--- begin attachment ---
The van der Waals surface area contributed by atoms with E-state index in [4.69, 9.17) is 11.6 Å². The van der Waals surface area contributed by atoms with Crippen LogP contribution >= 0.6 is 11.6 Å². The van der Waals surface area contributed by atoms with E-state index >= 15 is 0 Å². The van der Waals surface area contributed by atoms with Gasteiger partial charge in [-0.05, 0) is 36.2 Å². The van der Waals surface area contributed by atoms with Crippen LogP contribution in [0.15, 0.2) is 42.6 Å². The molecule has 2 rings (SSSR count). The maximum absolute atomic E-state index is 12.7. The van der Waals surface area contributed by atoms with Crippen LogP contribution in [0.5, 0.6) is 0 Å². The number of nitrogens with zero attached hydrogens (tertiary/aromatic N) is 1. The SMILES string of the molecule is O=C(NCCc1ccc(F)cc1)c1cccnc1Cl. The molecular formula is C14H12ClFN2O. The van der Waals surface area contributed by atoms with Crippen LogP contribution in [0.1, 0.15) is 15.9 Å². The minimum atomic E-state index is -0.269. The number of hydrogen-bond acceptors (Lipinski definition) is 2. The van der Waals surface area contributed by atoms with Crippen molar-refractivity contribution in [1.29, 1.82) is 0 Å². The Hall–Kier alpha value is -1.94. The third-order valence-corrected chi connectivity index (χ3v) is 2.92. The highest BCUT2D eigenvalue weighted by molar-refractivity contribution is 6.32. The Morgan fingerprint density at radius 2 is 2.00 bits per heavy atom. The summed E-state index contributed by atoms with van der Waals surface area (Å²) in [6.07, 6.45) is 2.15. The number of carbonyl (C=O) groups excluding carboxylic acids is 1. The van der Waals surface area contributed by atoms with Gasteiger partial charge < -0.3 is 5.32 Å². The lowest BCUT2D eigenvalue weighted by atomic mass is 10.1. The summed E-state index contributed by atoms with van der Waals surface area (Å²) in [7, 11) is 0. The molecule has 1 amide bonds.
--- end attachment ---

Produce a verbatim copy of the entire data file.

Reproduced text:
The van der Waals surface area contributed by atoms with E-state index in [4.69, 9.17) is 11.6 Å². The van der Waals surface area contributed by atoms with Crippen LogP contribution >= 0.6 is 11.6 Å². The van der Waals surface area contributed by atoms with E-state index >= 15 is 0 Å². The van der Waals surface area contributed by atoms with Gasteiger partial charge in [-0.05, 0) is 36.2 Å². The van der Waals surface area contributed by atoms with Crippen LogP contribution in [0.15, 0.2) is 42.6 Å². The molecule has 2 rings (SSSR count). The maximum absolute atomic E-state index is 12.7. The van der Waals surface area contributed by atoms with Crippen LogP contribution in [0.5, 0.6) is 0 Å². The number of nitrogens with zero attached hydrogens (tertiary/aromatic N) is 1. The SMILES string of the molecule is O=C(NCCc1ccc(F)cc1)c1cccnc1Cl. The molecular formula is C14H12ClFN2O. The van der Waals surface area contributed by atoms with Crippen LogP contribution in [0.1, 0.15) is 15.9 Å². The minimum atomic E-state index is -0.269. The number of hydrogen-bond acceptors (Lipinski definition) is 2. The van der Waals surface area contributed by atoms with Crippen molar-refractivity contribution in [1.29, 1.82) is 0 Å². The Hall–Kier alpha value is -1.94. The third-order valence-corrected chi connectivity index (χ3v) is 2.92. The highest BCUT2D eigenvalue weighted by molar-refractivity contribution is 6.32. The Morgan fingerprint density at radius 2 is 2.00 bits per heavy atom. The summed E-state index contributed by atoms with van der Waals surface area (Å²) in [6.07, 6.45) is 2.15. The number of carbonyl (C=O) groups excluding carboxylic acids is 1. The van der Waals surface area contributed by atoms with Gasteiger partial charge < -0.3 is 5.32 Å². The lowest BCUT2D eigenvalue weighted by atomic mass is 10.1. The summed E-state index contributed by atoms with van der Waals surface area (Å²) in [7, 11) is 0. The molecule has 1 amide bonds.